Last month, I was on the Pink Line when a young man walked onto the train with a case of Corona Extra. 

“What’s up, Chicago?” he shouted. “I’m your fuckin’ bartender. Bottle for a dollar. Don’t pay four dollars at a bar.”

The cut-rate bartender approached a man sitting with his head in his lap, greasy hair dangling over his knees. 

“I’ll treat you good if you treat me good. I won’t hit you with a bottle.”

He tore open the case and pulled out a bottle.

“Hey, man what’s wrong?” he asked the huddled man. “Talk to me.”

The man shook his head.

“Have one on the house.”

The bartender held out a bottle. The huddled man accepted.

“Don’t waste your money at a bar owned by some rich prick! You could save fifty, a hundred dollars a month!” 

The CTA, everyone seems to agree, still has not recovered from the COVID-19 pandemic. According to a 2023 WBEZ survey, “Slightly under half of riders (45%) who took the survey said they feel ‘somewhat unsafe’ or ‘very unsafe’ riding a bus or train.” It’s gotten so bad that a majority of the City Council wants to fire CTA president Dorval Carter from his $376,000-a-year job. Carter can’t make the trains run on time, and when they do show up, they’re full of homeless people smoking, talking to themselves, or badgering riders for change. The ridership of 1 million a day is only 62 percent of pre-pandemic levels, worse than several other major cities, and Crain’s Chicago Business reports that Chicagoans are trading “Ventra cars for car keys” because of unreliable service and safety concerns.

“I take the Red Line almost every day for work, and there’s always this anxious feeling like, ‘What’s going to happen today?’” a young man told WBEZ. “I’ve seen people being harassed, assaulted. I’ve seen people doing drugs and defecating on the train. It seems to have only gotten worse since the pandemic.”

Carter may be doing a crummy job, especially for all the money he’s getting paid, but I don’t blame him for anything that happens inside the trains. There is no better place to see American society’s problems on display than an L train. That’s inevitably true of any institution where the price of admission is only $2.50 — or free, if you jump a turnstile — and where a ticket is good all day. Homelessness, mental illness, immigration, and economic inequality are all part of the CTA experience, as people on the way to jobs are forced to mingle with people who have no jobs. The L trains are where the lower class meets the middle class. (Not the upper class. The upper class drives, or is driven.) There ought to be sociologists on the L, studying the interactions of the social orders. If we want to make life inside the trains better, we’re going to have to make life outside the trains better. Chicago is a reflection of America, and the CTA is a reflection of Chicago. Want to make the L better? Make Chicago better.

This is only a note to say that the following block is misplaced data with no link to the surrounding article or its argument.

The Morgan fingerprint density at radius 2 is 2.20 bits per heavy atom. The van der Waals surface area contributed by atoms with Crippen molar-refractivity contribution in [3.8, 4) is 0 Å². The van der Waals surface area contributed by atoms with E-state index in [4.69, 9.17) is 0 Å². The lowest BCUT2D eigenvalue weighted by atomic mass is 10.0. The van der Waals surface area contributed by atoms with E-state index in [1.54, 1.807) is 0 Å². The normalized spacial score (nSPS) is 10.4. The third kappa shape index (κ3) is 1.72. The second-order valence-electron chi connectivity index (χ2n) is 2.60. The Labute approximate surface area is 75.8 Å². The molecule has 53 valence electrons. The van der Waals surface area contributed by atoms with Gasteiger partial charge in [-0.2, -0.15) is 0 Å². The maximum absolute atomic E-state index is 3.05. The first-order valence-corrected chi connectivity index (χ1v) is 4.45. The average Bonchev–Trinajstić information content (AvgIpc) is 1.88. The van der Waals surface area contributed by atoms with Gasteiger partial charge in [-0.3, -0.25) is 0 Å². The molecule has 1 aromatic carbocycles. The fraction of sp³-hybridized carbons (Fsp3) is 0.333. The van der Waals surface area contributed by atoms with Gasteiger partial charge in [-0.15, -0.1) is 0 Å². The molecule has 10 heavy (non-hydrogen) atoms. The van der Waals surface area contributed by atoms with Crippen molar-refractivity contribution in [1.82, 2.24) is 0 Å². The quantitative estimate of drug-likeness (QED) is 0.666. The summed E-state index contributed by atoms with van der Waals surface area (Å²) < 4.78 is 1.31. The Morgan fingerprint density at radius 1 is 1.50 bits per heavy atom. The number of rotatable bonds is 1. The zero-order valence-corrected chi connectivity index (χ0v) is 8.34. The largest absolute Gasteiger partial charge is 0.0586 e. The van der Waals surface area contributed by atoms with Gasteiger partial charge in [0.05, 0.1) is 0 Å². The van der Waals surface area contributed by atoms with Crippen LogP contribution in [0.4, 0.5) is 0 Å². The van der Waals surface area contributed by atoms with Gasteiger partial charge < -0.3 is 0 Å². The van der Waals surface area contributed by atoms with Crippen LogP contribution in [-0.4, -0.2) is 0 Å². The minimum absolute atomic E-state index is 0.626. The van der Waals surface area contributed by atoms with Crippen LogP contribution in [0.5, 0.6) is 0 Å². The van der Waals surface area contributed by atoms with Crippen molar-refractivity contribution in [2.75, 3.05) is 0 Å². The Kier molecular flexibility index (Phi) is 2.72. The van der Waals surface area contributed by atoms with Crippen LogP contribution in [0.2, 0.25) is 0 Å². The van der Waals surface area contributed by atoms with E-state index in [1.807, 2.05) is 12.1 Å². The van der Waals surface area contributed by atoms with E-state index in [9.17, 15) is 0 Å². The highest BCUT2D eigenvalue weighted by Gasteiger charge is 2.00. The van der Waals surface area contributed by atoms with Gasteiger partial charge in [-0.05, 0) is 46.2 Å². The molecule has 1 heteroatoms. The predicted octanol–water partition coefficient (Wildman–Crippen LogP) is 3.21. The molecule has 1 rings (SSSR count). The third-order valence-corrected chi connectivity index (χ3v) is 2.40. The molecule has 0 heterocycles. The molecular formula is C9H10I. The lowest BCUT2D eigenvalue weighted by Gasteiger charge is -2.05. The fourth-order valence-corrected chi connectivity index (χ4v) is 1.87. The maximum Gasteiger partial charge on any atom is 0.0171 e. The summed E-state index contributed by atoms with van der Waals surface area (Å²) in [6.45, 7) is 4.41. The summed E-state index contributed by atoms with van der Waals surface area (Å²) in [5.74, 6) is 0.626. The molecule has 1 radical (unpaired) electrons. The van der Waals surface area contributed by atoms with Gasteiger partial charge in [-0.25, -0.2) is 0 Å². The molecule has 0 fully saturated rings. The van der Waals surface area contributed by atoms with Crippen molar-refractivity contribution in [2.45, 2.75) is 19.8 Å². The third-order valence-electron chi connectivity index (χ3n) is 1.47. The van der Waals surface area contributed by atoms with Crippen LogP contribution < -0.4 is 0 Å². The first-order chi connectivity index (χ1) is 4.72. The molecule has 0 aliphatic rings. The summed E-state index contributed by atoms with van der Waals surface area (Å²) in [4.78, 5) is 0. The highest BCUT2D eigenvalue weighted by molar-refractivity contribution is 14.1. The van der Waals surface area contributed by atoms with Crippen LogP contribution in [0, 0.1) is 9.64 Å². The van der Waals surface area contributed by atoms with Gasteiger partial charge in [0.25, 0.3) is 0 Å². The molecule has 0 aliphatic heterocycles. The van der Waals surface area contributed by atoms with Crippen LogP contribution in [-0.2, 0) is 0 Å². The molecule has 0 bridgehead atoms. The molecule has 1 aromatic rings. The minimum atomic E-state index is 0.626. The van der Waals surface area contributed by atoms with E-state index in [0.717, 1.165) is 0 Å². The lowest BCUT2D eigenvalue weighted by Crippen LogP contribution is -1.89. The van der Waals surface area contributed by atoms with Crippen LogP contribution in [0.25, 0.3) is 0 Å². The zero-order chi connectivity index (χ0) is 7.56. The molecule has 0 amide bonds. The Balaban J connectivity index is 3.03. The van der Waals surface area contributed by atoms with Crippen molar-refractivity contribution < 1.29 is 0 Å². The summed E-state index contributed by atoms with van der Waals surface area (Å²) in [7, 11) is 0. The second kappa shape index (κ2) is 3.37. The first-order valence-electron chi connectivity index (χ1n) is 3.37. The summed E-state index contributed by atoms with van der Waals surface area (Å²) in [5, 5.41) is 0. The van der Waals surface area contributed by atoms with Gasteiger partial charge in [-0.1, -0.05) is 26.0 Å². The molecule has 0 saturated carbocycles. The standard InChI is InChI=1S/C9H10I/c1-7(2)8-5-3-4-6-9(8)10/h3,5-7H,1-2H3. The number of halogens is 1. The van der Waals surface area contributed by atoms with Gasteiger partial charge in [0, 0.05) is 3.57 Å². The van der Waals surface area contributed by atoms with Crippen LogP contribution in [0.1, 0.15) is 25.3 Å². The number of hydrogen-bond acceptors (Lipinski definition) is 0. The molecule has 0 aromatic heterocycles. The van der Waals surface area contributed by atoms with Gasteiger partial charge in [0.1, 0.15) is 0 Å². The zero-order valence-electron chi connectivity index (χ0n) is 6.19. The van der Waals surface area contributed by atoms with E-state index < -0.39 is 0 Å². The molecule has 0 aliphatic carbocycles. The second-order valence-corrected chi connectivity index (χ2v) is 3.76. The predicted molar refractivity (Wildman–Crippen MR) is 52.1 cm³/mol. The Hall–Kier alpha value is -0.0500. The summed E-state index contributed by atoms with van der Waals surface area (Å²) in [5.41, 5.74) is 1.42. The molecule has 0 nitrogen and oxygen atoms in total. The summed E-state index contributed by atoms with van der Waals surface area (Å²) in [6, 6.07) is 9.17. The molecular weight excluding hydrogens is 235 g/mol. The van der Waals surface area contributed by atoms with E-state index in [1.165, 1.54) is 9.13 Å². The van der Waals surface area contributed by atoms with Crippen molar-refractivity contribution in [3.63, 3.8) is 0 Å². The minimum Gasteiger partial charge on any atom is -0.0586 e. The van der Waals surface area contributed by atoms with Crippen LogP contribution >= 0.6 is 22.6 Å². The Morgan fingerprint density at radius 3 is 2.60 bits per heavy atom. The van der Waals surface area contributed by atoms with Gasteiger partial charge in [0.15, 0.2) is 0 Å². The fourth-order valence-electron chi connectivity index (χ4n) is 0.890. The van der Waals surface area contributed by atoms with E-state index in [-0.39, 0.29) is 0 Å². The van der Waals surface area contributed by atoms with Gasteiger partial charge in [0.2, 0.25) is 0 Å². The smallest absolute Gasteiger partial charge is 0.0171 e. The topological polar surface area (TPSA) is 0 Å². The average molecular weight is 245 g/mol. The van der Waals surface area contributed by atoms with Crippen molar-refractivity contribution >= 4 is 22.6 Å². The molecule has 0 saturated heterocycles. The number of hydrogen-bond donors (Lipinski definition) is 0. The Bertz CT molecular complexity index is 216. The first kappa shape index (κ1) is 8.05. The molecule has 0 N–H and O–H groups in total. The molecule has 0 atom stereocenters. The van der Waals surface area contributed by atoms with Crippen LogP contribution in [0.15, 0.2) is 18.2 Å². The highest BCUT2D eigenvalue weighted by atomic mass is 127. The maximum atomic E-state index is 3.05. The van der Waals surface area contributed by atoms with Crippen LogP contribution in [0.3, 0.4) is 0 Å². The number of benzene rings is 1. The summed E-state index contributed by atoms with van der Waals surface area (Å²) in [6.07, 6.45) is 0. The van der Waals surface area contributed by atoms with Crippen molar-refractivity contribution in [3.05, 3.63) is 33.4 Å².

When I switched from the Pink Line to the Red Line, a homeless man was lying across an entire L bench. His greasy, crusty jeans looked as though they’d been dipped in vomit. The woman sitting across from him pulled her jacket over her nose, to block his body odor. Every once in a while, he opened his eyes, but he never stirred. He had a place to sleep, and if that meant other people didn’t have a place to sit, well, his problems were worse than theirs.

Another day, another L ride. A man polled his fellow passengers on whether he should commit suicide.

“Do you think I should kill myself?” he asked. “Do you think I should end my life? Do you think I should jump in front of this train?”

He didn’t get an answer. I never read about a suicide by L in the papers soon after, so I presume he took the silence as a “no.”

The migrants are on the trains, too. There’s no bigger social or political issue in Chicago. A woman carrying a baby on her back walked from passenger to passenger with a tray of candy, $2 apiece. 

Can the L get any more annoying? Of course it can. I was riding a crowded Red Line car toward Howard Street when a young man boarded the train wearing an accordion. He launched into a bright tarantella, played for a minute, then mumbled, “Thank you, God bless you” in an Eastern European accent and walked up and down the car, hoping the riders who had just been forced to listen to his accordion stylings would reach into their pockets for a dollar. No one looked up from their phones. Buskers are supposed to play on the platform. That’s part of the public transit compact. And then there’s the famous bumper sticker saying, “Play An Accordion. Go to Prison. It’s the Law.”

Unfortunately, it’s not the law, and accordion players are desperate for work, and so, like so many other desperate people, they’re riding the trains of Chicago.